You can simply sight A's card at this point, I prefer to continue along these lines: "You are both thinking of cards, and the only evidence outside your minds as to your cards are the packets you cut off. I want you to destroy that evidence by returning those packets to the rest of the pack." Cut off file cards above your break with your right hand and hold out the cards in your left hand for A and B to drop back their packets. Square the cards in you left hand by tapping their inner ends with the back of your right fingers. This action is quite natural, but it tilts the right hand so that you can sight A's card on the face of the right hand packet. Then drop the right hand cards on top of the rest, and put down the pack. Go into the usual pangs of mindreading, and name the two thought-of cards.


1 HE MENTALIST takes from either his pocket or his table two visiting cards and on one a member of the audience is requested to write his name. On the other side the mentalist says that he proposes writing three short phrased prophecies for three different members of his audience.


He will designate them respectively 'A,' 'B' and 'C.' With the writing on the card complete it is placed inside an envelope the flap of which is folded over but not sealed. This envelope is rested in an upright position against a glass standing on the table.

The three members of the audience 'A,' 'B' -and 4 C' are noted.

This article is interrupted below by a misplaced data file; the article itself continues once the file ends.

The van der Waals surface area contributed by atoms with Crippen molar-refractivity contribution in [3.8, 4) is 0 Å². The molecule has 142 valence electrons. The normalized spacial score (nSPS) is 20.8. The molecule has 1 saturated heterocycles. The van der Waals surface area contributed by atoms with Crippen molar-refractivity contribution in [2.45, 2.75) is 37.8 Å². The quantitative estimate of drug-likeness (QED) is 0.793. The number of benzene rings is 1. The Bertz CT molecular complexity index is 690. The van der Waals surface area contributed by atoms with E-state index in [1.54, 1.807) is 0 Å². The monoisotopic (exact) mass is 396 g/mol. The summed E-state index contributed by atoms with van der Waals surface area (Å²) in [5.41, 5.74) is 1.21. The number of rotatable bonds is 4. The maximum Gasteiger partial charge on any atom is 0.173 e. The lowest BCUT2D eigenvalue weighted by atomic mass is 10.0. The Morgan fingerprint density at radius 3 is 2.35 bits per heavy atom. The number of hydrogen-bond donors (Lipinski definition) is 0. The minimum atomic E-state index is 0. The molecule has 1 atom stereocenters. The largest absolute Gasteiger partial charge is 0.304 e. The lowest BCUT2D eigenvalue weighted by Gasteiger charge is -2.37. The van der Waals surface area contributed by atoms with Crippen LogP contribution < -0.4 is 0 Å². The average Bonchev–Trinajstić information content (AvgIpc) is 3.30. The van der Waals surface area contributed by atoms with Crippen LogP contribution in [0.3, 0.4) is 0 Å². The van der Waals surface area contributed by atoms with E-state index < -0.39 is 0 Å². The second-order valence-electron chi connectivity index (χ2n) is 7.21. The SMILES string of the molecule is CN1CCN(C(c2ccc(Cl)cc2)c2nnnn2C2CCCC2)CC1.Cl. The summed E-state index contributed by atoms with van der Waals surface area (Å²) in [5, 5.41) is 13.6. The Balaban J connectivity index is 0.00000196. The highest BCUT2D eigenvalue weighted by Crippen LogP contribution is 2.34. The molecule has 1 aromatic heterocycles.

' A' is asked to think of a colour, and th§n state his thoughts to the remainder of the audience. This colour is noted by the mentalist on the second card.

' B' is asked to think and then state a four-figure number. This, too, is written upon the card.

Finally ' C' is asked to think of any city in the world and when he has made his choice known to the audience this, too, is added to the card.

Momentarily placing the card on the table, the mentalist picks up the envelope and going to the member of the audience who signed his name upon the first card, asks him to take it from the envelope. He is asked to check that it is his signature upon the card. With this agreed he is asked to look at what the mentalist wrote on the opposite side.

Taking the card on which ' A,' ' B ' and 'C's' choices were written, from the table, the mentalist says to his audience: —

"' A' with a choice of any colour chose orange. What did I write on the card that you signed ? " The answer from the assistant holding the card is " Orange." This mode of question and answer is successfully continued with the remaining two choices.

The Requirements.

Two similar sized visiting cards.

Two similar sized envelopes.

A pencil.

A glass.

The envelope used helps a great deal with the trickery and is prepared in this manner: —